“You go from playing hockey every day to not doing anything,” he said. “When I got hurt, I was at my peak performance. I had my best games at Ferris right before I got hurt. It’s mentally draining, all the thoughts.”

Will he ever play again?

Like the repetitive swing of a hockey stick, his mind swung through two scenarios.

The first: “Am I going to be able to play again?”

The second: “Even if I do play again, am I going to be as good as I was?”

His support system helped see him through.

“Fortunately I had great family support around me,” he said. “And the coaches at Ferris were very supportive, too.”

Dr. Lebolt helped him come up with a successful recovery game plan.

“Dr. Lebolt was so great clearing me when I was ready and not holding me back,” McDonald said. “I have the personality of trying to do too much. He was also good at reining me in. Dr. Lebolt truly cares for his patients and I would recommend him to any athlete that experiences injury.”

McDonald started physical therapy at Spectrum Health with Jolene Bennet.

“She came highly recommended for athletes looking to return to top performance,” he said.

McDonald moved back home with his Battle Creek family for the summer, getting help from his sister, Cassie, who at the time was a physical therapy student at Grand Valley State University.

“I was working out on my own trying to do everything I could to get ready for the season,” he said. “I worked my butt off that summer and came back in just under six months. I had a goal of playing in the first home game against Alabama Huntsville and I did that.”

During his third game back against Western Michigan University, a team he watched growing up, he scored a goal.

“It was kind of a surreal moment with a lot of friends and family watching,” he said. “As the year went on, I got better and better.”

McDonald went on to earn recognition as Senior Class All-American and Western Collegiate Hockey Association Student Athlete of the Year.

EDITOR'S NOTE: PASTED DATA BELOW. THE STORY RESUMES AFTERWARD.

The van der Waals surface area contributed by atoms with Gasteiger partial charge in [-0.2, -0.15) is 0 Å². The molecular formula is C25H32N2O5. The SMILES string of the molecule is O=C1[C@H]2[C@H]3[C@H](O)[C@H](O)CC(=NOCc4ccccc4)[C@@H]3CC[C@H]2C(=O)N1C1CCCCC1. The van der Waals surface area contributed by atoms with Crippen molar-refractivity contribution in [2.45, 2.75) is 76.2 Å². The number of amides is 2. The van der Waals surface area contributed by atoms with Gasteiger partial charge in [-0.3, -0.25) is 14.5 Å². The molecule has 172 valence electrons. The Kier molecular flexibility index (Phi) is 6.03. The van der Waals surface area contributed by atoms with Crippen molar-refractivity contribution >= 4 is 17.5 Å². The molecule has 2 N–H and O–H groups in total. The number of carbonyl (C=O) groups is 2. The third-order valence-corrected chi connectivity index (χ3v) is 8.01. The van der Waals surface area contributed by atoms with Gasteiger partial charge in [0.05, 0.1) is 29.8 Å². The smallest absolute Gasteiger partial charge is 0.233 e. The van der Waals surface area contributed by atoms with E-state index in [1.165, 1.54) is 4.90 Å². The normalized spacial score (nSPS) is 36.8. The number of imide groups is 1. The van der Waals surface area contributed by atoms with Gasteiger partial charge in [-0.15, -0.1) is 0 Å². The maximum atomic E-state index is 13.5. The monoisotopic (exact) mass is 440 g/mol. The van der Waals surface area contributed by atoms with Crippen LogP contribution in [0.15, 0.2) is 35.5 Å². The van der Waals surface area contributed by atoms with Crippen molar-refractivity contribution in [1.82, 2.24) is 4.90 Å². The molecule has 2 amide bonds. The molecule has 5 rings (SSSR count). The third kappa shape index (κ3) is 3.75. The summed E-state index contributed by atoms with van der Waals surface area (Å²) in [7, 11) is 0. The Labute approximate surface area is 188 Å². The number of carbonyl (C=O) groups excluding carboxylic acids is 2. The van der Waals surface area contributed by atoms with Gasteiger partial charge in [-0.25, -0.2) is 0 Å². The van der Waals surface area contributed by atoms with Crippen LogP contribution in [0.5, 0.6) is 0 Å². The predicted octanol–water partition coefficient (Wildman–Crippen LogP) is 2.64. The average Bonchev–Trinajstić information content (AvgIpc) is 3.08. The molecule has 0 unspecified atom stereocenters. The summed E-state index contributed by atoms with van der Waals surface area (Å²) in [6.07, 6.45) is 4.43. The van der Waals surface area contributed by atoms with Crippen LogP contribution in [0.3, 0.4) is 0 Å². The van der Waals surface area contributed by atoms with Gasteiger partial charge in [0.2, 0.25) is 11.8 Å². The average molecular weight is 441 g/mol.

The French connection

McDonald signed a contract with the top French hockey league and played for the Gap Rapaces for nine months.

This season, he’ll be playing forward for the Kalamazoo Wings just 25 minutes from his hometown Battle Creek. The K-Wings are part of the East Coast Hockey League, a AA farm system for the National Hockey League.

“The guy I’ve been working out with since I was 18 years old, he’s the strength coach for the K-Wings,” McDonald said. “I had offers to go back overseas, with offers from France, England, Norway and Germany, but I’m very close with my family. I wanted to be closer to home.”

McDonald said it will be a surreal experience when games begin in mid-October. Although he’s been accepted into law school at Michigan State University, McDonald said his first love is still hockey.

“I’m happy I have law school in my back pocket, but I’m still very in love with playing hockey,” he said. “I’m just excited to be able to do that while being close to home and playing in front of my friends and family. That’s something not a lot of people have the opportunity to do. When I was younger, I played youth and junior hockey for the K-Wings. Now, I’m playing for the regular K-Wings. It’s kind of surreal.”

Dr. Lebolt said he’s impressed with McDonald’s progress.

“As an athlete he was motivated to return to high-level athletics, which sets an excellent stage for physical therapy and compliance in the recovery process,” Dr. Lebolt said. “Chad is a great young man and was very regimented in his recovery. We typically see 90 percent of high-level athletes returning to the same level or better after an injury like this.”